Tag: Gael Garcia Bernal

MOVIE REVIEW | ***FOREIGN LANGUAGE WEEKEND*** The Science of Sleep (2006)

In a nutshell, Bored & Dangerous says: I think The Science of Sleep might be the most unadulterated Michel Gondry-est of all Michel Gondry movies.  And I loved every Michel Gondry-esque second of it.

 Science 1
The main reason I started this blog was to make me watch more movies, and to vary the kinds of movies I watched.  The first part of that has been well and truly accomplished with me watching hundreds of movies for the first time, instead of falling back on old favourites over and over again.   But l’m not sure if I’ve varied my selections enough.  I still watch mainly American movies, with directors, writers and actors that make them a pretty safe bet. So this year, I’m forcing myself to seek out more international movies.  With Foreign Language Weekends, every weekend(ish) during 2016, I’ll review two(ish) non-English language movies.

Tonight, I’ll show you how dreams are prepared. People think it’s a very simple and easy process but it’s a bit more complicated than that. As you can see, a very delicate combination of complex ingredients is the key.

Whimsy is a very difficult tone to get right when making a movie or telling a story.  Too little, and what’s the point?  Too much, and your movie is overly precious and far too up its own ass to ever have anything to offer the audience at large.  Michel Gondry is one of the very few directors who has been able to make a successful, mainstream career out of whimsy.  Most of that big screen came largely thanks to screenplays by America’s whimsy King, Charlie Kaufman. But Gondry generated plenty before those collaborations via music videos, and has done a good many since, with movies like The Science of Sleep.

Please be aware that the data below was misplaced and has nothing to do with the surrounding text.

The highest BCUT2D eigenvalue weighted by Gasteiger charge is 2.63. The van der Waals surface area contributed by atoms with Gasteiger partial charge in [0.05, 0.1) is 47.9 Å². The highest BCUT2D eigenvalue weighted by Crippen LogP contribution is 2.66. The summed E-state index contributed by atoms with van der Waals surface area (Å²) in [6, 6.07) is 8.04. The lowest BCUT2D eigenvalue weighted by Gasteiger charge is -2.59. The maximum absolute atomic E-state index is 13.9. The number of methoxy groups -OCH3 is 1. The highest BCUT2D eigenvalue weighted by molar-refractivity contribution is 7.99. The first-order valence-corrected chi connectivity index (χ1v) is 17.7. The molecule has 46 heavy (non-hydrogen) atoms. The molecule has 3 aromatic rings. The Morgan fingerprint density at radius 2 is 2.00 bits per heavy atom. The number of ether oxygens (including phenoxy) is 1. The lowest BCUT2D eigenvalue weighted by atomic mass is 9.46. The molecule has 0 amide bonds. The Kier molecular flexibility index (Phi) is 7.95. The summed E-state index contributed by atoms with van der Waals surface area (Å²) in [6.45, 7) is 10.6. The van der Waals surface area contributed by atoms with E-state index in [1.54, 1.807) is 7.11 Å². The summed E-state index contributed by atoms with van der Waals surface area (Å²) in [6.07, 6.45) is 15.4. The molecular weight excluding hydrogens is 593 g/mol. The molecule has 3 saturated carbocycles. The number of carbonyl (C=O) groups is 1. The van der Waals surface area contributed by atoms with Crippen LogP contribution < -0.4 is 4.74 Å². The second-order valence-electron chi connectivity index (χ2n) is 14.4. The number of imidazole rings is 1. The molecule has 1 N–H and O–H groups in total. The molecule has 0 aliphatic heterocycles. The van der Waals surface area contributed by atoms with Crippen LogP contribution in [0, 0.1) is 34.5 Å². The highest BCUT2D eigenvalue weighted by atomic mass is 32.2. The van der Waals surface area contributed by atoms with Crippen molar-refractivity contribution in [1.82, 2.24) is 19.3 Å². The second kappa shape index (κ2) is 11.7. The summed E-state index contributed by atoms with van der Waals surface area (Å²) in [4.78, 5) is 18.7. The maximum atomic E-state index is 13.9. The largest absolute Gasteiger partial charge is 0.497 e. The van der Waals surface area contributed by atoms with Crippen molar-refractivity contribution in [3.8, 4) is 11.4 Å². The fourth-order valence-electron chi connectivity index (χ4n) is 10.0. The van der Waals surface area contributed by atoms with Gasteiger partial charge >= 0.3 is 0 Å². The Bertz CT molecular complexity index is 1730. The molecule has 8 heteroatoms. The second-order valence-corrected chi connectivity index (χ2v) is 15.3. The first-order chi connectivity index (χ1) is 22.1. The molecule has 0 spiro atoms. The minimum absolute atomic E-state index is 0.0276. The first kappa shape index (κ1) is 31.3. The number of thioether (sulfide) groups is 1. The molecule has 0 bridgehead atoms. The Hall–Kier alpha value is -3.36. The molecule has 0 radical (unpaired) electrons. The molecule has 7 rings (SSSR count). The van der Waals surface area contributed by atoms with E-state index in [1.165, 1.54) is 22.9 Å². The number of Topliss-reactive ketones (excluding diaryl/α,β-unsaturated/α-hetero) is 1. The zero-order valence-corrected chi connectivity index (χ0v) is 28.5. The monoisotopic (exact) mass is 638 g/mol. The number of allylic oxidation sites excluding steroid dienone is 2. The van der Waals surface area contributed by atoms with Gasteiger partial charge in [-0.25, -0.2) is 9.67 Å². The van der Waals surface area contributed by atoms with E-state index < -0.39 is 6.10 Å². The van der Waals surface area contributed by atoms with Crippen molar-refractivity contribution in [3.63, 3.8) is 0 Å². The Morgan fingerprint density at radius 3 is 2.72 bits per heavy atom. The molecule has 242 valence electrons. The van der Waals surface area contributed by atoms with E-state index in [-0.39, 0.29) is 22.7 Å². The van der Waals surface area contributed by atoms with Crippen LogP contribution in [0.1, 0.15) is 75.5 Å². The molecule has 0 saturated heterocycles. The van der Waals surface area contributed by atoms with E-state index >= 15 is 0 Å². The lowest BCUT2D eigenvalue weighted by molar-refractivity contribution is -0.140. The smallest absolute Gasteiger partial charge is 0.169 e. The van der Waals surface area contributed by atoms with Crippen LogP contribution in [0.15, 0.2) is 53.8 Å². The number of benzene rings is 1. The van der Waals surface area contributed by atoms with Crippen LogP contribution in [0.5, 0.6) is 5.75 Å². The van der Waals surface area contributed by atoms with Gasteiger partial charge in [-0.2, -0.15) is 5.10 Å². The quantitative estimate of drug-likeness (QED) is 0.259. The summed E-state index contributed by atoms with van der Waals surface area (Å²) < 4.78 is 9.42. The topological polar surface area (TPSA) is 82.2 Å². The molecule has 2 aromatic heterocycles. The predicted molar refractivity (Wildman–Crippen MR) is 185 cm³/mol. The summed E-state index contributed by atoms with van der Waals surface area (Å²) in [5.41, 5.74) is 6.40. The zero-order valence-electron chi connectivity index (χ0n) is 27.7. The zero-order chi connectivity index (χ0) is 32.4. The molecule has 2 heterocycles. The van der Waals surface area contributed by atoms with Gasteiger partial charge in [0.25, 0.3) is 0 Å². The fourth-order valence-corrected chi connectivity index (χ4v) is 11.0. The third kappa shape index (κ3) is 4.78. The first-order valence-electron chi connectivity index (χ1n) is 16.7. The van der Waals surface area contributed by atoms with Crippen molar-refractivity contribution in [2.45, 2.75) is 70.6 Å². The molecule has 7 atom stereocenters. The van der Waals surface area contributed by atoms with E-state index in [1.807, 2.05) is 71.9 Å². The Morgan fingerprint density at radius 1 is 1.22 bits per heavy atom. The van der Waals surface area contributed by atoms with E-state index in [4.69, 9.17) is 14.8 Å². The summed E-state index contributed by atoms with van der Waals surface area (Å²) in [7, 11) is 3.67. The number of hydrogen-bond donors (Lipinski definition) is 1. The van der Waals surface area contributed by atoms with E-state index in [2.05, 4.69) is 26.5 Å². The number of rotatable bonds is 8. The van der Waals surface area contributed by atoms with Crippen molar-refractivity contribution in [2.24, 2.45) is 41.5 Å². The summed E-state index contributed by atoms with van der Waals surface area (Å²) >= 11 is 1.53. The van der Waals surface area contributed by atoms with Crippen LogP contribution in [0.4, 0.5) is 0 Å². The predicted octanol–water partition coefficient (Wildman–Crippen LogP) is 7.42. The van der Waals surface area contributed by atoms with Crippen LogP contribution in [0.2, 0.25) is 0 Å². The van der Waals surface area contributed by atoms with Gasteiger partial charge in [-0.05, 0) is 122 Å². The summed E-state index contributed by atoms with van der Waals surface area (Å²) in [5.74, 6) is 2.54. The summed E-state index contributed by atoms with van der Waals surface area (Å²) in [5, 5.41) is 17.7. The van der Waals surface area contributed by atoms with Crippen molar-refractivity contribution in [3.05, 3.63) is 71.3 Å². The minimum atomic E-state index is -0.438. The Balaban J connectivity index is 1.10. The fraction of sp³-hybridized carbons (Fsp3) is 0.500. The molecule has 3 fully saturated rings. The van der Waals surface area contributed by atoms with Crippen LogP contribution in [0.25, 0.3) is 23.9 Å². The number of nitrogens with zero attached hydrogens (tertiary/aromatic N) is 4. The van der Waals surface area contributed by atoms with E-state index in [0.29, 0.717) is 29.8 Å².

After his father’s death, the mainly Mexican raised Stephane (Gael Garcia Bernal) returns to his mother’s home in Paris.  She has lured him there via the promise of a job in graphic design that will fill his creative urges.  Instead, what he finds is mind dumbing job type setting calendars, and his old, childhood bedroom in an apartment building owned by his mother.  One day, trying to leave home, he ends up injured by a piano being moved by his new neighbour, Stepahnie (Charlotte Gainsbourg). (more…)

MOVIE REVIEW | ***FOREIGN LANGUAGE WEEKEND*** Amores Perros (2000)

The main reason I started this blog was to make me watch more movies, and to vary the kinds of movies I watched. The first part of that has been well and truly accomplished with me watching hundreds of movies for the first time, instead of falling back on old favourites over and over again.   But l’m not sure if I’ve varied my selections enough. I still watch mainly American movies, with directors, writers and actors that make them a pretty safe bet. So this year, I’m forcing myself to seek out more international movies. With Foreign Language Weekends, every weekend(ish) during 2016, I’ll review two(ish) non-English language movies.
 Amores 1
“I wanted to set the world right, and then share it with you. I failed, as you can see.”

As I write this, director Alejandro Gonzalez Inarritu is on the verge of winning his second Best Picture Oscar in as many years.  That’s a pretty big deal.  Birdman wasn’t my favourite movie of 2014, but I had no problem with it winning.  The Revenant on the other hand, is in my opinion, no Best Picture contender.  It’s a spectacle, it’s thrilling and it’s hard hitting, but I feel like its impact is immediate and quickly forgotten.  Although, what I can’t argue with, is Inarritu’s technical skill.  I might not always like the material he chooses to make, but I’m always blown away by how he makes it.  Which got me interested in seeing where it all started, with his debut, Amores Perros.